The data are very controversial and the real question is whether the “obesity paradox” is a true biological phenomenon or an artefact of how studies are conducted, says Martin Lajous, an epidemiologist at Harvard, “obese people have a higher incidence of kidney cancer, but are also more likely to survive the disease”[13]. Most probability that high adiposity contributed to tumor but this a phenomenon could be explained away by other confounding factors such as variety of environmental factors or genetic predisposition.“Obesity appears to be protective”,Banack from McGill University in Montreal says, “but that's an illusion, more likely is that the disease variants that come from other causes are so much worse” [13].

  Patients with cancer and obesity which represent a particularly vulnerable population are in need ofspecial attention and care.The hope remains for developing more precise cancer therapy altering metabolic pathways seen in tumor cells thus represent new targets for potential treatment specific to a person's cancer subtype, as well as to provide better prognosestosuch unique patients that it will be emerged as beneficial.

Conflict of Interest Statement

  The authors declare that they have not conflict of interest.

×

References

  1. Isao Otsuka. “Cutaneous Metastases in Ovarian Cancer”. Cancers 11.9 (2019): 1292.
  2. I Stuart Wood., et al. “Cellular hypoxia and adipose tissue dysfunction in obesity”.Proceedings of the Nutrition Society 68.4 (2009): 370-377.
  3. Gemma Texidó. “Genetically engineered animal models for in vivo target identification and validation in oncology”. Methods in Molecular Biology986 (2013): 281-305.
  4. Hanahan D and Weinberg R. “Hallmarks of cancer: the Next generation”. Cell144.5 (2011): 646-674.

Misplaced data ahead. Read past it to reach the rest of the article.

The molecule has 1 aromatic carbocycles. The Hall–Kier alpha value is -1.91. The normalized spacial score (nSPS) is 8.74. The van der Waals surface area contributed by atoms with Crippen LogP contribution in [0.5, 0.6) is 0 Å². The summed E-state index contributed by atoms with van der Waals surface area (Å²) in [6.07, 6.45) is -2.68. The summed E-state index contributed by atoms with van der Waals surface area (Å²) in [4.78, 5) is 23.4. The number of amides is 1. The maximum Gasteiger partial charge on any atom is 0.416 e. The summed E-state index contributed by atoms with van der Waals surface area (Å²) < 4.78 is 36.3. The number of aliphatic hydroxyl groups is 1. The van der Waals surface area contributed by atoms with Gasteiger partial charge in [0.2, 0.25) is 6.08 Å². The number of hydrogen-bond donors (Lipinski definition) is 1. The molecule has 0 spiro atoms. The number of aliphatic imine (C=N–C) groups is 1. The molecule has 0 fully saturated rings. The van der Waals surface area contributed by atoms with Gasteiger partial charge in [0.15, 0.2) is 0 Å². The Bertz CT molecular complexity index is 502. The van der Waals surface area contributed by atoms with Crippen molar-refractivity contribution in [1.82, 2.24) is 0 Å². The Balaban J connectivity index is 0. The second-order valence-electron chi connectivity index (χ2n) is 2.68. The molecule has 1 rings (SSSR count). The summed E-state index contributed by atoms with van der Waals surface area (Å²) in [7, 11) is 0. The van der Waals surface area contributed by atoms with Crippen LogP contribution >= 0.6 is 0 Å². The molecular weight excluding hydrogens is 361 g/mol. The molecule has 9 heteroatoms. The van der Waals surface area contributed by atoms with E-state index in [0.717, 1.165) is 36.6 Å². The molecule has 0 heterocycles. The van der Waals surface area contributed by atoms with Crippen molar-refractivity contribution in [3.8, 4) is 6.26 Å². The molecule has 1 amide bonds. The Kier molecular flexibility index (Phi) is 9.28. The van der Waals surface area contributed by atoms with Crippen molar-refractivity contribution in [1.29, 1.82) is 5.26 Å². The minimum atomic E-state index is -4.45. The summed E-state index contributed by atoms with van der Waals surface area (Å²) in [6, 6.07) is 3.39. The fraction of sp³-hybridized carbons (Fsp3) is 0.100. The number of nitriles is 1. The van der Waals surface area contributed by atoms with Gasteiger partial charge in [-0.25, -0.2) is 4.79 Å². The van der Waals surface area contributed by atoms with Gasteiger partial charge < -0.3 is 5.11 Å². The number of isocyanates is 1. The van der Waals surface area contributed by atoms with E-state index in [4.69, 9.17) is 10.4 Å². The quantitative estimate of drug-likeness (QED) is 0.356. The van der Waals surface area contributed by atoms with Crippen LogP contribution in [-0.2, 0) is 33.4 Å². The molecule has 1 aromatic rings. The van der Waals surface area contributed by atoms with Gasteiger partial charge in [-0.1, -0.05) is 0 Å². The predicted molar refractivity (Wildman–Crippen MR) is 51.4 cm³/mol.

5. Ernst Lengye., et al. “Cancer as a Matter of Fat: The Crosstalk between Adipose Tissue and Tumors”.Trends Cancer 4.5 (2018): 374-384.
  6. Ubaldo EMartinez-Outschoorn., et al. “Power Surge: Supporting Cells "Fuel" Cancer Cell Mitochondria”. Cell Metabolism 15.1 (2012): 4-5.
  7. Li Yan., et al. “Roles of the multifunctional glycoprotein, EMMPRIN (basigin; CD147), in tumour progression”. Thrombosis and Haemostasis93.2 (2005): 199-204.
  8. Dylan C Sarver and G William Wong. “Obesity alters Ace2 and Tmprss2 expression in lung, trachea, and esophagus in a sex-dependent manner: Implications for COVID-19”.Biochemical and Biophysical Research Communications538 (2021): 92-96.
  9. Ana I Pérez-Hernández., et al. “Mechanisms linking excess adiposity and carcinogenesis promotion expands”. Frontiers in Endocrinology 5 (2014): 65.
  10. P Vaupel., et al. “Hypoxia in breast cancer: role of blood flow, oxygen diffusion distances, and anemia in the development of oxygen depletion”. Advances in Experimental Medicine and Biology566 (2005): 333-342.
  11. Peter Vaupel., et al. “Impact of Hemoglobin Levels on Tumor Oxygenation: the Higher, the Better?”. Strahlentherapie und nkologie182.2 (2006): 63-71.
  12. Chiara Braconi Mario Scartozzi. Anemia may influence the outcome of patients undergoing neo-adjuvant treatment of rectal cancer”. Annals of Oncology17.11 (2006): 1661-1664.
  13. Sujata Gupta. “Obesity: The fat advantage”.Nature 537 (2016)S100-122.
  14. Helena Furberg., et al. “Transcriptomic signatures related to the obesity paradox in patients with clear cell renal cell carcinoma: a cohort study”.The Lancet Oncology21.2 (2020): 283-293.
  15. LBubnovskaya., et al. “Disseminated tumor cells in bone marrow in gastric cancer patients with obesity”. Journal of Cancer Research and Therapeutics 4.5 (2019): 1-3.
×

Citation

Citation: L Bubnovskaya., et al. “Тumor Microenvironment and Obesity". Acta Scientific Cancer Biology 5.6 (2021):05-08.




Metrics

Acceptance rate35%
Acceptance to publication20-30 days
Impact Factor1.018

Indexed In




News and Events


  • Certification for Review
    Acta Scientific certifies the Editors/reviewers for their review done towards the assigned articles of the respective journals.
  • Submission Timeline for Upcoming Issue
    The last date for submission of articles for regular Issues is December 15, 2021.
  • Publication Certificate
    Authors will be issued a "Publication Certificate" as a mark of appreciation for publishing their work.
  • Best Article of the Issue
    The Editors will elect one Best Article after each issue release. The authors of this article will be provided with a certificate of “Best Article of the Issue”.
  • Welcoming Article Submission
    Acta Scientific delightfully welcomes active researchers for submission of articles towards the upcoming issue of respective journals.
  • Contact US